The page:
Conservation Plans and Planning — A natural resource and environmental problem-solving and management process that for a particular farm or field identifies resource concerns, inventories resources and baseline data, identifies desired future conditions and conservation objectives, selects conservation activities to implement, improve or maintain, and periodically assesses progress. Conservation planning generally integrates ecological, economic, and social considerations. The ultimate objective is the sound use and management of soil, water, air, energy, plant, and animal resources to prevent their degradation and ensure their sustained use and renewal. A conservation plan can also refer to a plan developed for the purposes of meeting the requirements of conservation compliance or sodbuster.
Conservation Practice — Any technique or measure used to protect or improve natural resources and environmental quality, for which standards and specifications for installation, operation, or maintenance have been developed. Practices approved by the Natural Resources Conservation Service are compiled at each conservation district in its field office technical guide. Conservation practices generally fall into one of the following categories: structural, vegetative, or land management measures.
COOL – Country of Origin Labeling
CRP — Conservation Reserve Program
CSP – Conservation Stewardship Program
Conservation Technical Assistance (CTA) – Conservation technical assistance, administered by USDA’s Natural Resources Conservation Service (NRCS) and local conservation districts, provides technical assistance to farmers for planning and implementing conservation systems and practices. More broadly, technical assistance means technical information and tools needed for the conservation of natural resources on agricultural land, including technical services provided directly to farmers as well as the technical infrastructure (research, training, standards, monitoring, etc.) needed to support the delivery of technical services.
CCPI – Cooperative Conservation Partnership Initiative
Cooperative State Research, Education, and Extension Service (CSREES) — The Cooperative State Research, Education, and Extension Service (CSREES) is one of four USDA agencies that make up its Research, Education, and Economics (REE) mission area. CSREES supports research, education, and extension programs in the Land-Grant University System and other partner organizations. CSREES programming and authorities will be transferred by October 1, 2009 to the National Institute of Food and Agriculture, newly authorized in the 2008 Farm Bill.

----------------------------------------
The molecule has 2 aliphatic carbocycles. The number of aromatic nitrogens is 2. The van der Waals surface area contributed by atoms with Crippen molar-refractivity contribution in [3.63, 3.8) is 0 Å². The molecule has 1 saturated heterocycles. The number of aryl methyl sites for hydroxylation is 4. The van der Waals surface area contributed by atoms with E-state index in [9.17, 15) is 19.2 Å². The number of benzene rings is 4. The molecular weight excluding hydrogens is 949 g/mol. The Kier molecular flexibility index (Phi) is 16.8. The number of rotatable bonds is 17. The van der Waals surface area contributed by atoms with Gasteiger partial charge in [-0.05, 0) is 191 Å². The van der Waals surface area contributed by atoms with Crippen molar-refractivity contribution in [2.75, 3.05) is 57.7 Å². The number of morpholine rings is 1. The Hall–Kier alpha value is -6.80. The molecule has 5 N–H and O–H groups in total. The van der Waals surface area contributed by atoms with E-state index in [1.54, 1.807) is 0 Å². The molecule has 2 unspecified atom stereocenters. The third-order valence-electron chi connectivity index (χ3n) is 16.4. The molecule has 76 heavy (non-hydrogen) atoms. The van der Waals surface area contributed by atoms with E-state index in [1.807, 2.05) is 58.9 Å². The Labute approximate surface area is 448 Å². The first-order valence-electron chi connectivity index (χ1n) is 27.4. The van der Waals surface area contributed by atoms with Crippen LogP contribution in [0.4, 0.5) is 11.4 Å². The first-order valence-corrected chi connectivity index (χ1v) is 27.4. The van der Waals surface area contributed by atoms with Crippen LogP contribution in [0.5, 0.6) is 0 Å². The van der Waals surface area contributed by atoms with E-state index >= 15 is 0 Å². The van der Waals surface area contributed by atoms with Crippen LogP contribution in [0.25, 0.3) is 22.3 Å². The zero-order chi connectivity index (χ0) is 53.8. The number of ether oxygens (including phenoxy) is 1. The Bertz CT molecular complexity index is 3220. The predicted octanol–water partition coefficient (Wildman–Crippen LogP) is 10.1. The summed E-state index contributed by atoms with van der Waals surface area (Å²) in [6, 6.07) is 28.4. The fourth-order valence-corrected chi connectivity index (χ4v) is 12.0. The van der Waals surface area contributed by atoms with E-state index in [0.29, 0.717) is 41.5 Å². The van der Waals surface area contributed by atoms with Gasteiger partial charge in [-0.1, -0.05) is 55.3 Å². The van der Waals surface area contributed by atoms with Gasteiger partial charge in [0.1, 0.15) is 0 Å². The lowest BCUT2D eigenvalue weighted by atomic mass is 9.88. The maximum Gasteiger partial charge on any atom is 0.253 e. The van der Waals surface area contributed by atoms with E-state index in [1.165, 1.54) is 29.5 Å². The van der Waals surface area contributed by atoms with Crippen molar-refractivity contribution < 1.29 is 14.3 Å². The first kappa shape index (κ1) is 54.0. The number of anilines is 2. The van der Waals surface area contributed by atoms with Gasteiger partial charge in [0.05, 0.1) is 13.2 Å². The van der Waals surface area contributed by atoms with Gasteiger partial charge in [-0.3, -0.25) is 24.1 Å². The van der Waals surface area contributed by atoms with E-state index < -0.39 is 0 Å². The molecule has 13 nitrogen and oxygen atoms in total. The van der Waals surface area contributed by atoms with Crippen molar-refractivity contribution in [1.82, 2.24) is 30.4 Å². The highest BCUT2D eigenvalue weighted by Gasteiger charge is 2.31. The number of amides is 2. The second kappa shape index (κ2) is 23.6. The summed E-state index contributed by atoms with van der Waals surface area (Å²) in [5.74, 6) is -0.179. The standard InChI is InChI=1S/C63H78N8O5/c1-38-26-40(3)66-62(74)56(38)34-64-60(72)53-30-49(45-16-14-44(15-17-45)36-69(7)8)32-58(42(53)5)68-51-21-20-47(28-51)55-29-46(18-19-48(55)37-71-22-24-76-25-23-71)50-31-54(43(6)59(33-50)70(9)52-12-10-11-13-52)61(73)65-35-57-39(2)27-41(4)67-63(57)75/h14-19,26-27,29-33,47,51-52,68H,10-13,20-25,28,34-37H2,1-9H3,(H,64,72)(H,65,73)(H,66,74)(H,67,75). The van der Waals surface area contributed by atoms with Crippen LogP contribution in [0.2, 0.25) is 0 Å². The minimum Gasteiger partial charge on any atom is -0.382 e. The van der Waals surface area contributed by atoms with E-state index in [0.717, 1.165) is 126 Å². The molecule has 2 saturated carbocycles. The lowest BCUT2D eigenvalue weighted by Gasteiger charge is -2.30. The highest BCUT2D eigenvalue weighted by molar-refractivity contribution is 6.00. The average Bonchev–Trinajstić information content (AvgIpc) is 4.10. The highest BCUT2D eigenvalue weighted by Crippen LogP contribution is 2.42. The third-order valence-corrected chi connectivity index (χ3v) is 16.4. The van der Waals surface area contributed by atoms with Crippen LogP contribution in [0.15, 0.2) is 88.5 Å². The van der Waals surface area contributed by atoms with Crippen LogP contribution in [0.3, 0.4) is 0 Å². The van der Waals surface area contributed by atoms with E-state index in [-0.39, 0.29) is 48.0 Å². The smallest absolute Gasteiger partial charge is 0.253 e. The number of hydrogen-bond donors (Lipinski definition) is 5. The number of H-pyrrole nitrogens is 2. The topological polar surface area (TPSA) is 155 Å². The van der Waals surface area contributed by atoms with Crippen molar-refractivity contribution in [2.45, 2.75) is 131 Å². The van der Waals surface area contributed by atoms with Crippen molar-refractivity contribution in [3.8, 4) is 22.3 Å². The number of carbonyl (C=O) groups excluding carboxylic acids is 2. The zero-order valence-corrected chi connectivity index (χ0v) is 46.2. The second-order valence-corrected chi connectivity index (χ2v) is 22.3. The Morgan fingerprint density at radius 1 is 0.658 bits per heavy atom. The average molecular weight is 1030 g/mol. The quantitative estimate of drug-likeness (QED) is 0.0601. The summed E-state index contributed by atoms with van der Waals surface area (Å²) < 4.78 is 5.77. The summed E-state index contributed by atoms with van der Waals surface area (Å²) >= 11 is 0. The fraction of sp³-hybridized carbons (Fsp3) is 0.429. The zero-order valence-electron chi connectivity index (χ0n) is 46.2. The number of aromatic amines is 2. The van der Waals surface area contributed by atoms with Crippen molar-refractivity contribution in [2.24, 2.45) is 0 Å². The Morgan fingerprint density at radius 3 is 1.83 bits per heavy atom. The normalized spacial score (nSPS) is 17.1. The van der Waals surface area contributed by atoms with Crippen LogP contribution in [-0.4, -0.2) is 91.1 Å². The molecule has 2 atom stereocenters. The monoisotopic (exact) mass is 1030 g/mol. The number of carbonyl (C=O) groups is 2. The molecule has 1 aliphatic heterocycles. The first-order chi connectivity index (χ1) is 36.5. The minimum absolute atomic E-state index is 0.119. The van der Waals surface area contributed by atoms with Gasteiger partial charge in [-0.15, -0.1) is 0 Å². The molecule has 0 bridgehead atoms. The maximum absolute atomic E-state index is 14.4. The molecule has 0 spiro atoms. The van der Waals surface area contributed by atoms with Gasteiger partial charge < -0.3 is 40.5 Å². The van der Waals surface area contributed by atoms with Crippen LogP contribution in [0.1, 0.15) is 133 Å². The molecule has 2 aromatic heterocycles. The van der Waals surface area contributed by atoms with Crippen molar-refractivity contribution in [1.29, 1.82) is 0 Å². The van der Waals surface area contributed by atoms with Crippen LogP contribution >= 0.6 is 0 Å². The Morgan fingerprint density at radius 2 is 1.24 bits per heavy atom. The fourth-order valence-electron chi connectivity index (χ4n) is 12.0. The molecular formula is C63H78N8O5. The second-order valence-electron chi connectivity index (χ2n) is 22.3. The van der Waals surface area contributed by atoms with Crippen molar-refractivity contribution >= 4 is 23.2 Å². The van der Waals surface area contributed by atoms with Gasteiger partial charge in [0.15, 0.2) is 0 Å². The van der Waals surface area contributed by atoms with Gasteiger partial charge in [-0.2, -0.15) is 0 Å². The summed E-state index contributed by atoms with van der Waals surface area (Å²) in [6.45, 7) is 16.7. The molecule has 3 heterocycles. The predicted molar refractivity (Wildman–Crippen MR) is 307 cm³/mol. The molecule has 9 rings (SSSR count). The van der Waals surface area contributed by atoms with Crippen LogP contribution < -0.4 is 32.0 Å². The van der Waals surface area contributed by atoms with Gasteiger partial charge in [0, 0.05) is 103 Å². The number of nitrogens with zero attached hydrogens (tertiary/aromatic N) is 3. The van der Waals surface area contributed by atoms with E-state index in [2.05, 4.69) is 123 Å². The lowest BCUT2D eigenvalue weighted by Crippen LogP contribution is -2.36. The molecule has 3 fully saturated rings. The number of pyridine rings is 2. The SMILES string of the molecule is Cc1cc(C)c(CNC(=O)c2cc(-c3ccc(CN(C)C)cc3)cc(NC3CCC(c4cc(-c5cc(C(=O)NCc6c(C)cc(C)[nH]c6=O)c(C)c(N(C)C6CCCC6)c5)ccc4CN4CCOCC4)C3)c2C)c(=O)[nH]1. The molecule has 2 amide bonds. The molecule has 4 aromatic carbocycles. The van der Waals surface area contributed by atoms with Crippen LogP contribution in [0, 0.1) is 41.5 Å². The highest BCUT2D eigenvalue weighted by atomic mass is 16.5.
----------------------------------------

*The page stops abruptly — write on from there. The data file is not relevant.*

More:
Cost-sharing — Payments to producers to cover a specified portion of the cost of installing, implementing, or maintaining a conservation practice.
Covered Commodity (or Program Commodity) – Commodities for which federal support programs are available to producers, including wheat, corn, barley, grain sorghum, oats, extra long staple and upland cotton, medium and long grain rice, oilseeds, peanuts, pulse crops (small and large chickpeas, dry beans and lentils), and sugar.
Crop Insurance — Insurance that protects farmers from crop losses due to natural hazards. A subsidized multiperil federal insurance program, administered by the USDA’s Risk Management Agency, is available to most farmers. Federal crop insurance is sold and serviced through private insurance companies. The Federal Government subsidizes a portion of the premium, as well as some administrative and operating expenses of the private companies. The Federal Crop Insurance Corporation reinsures the companies by absorbing the losses of the program when indemnities exceed total premiums. Various types of yield and revenue insurance products are available for major crops. Hail and fire insurance are offered through private companies without Federal subsidy.
Cropland — Land used primarily for production of row crops, close-growing crops, and fruit and nut crops. It includes cultivated and noncultivated acreage, but not land enrolled in the Conservation Reserve Program.
Direct Loan – “Direct” farm loans are made by USDA’s Farm Service Agency (FSA) to family-size farmers and ranchers who cannot obtain commercial credit from conventional lenders. The FSA also services these loans and provides supervision and credit counseling so borrowers have a better chance for success. Farm Ownership (FO), Operating (OL), Emergency, and Youth loans are the main types of loans available under the Direct farm loan programs. Direct loan funds are also set aside each year for loans to minority applicants and beginning farmers. Direct loan applications are made at the local FSA office.
Direct Payments — Fixed payments for eligible historic production of wheat, corn, barley, grain sorghum, oats, upland cotton, long and medium grain rice, soybeans, other oilseeds, and peanuts. Producers enroll annually in the program to receive payments based on payment rates specified in the Farm Bill and their historic program base acres and yields.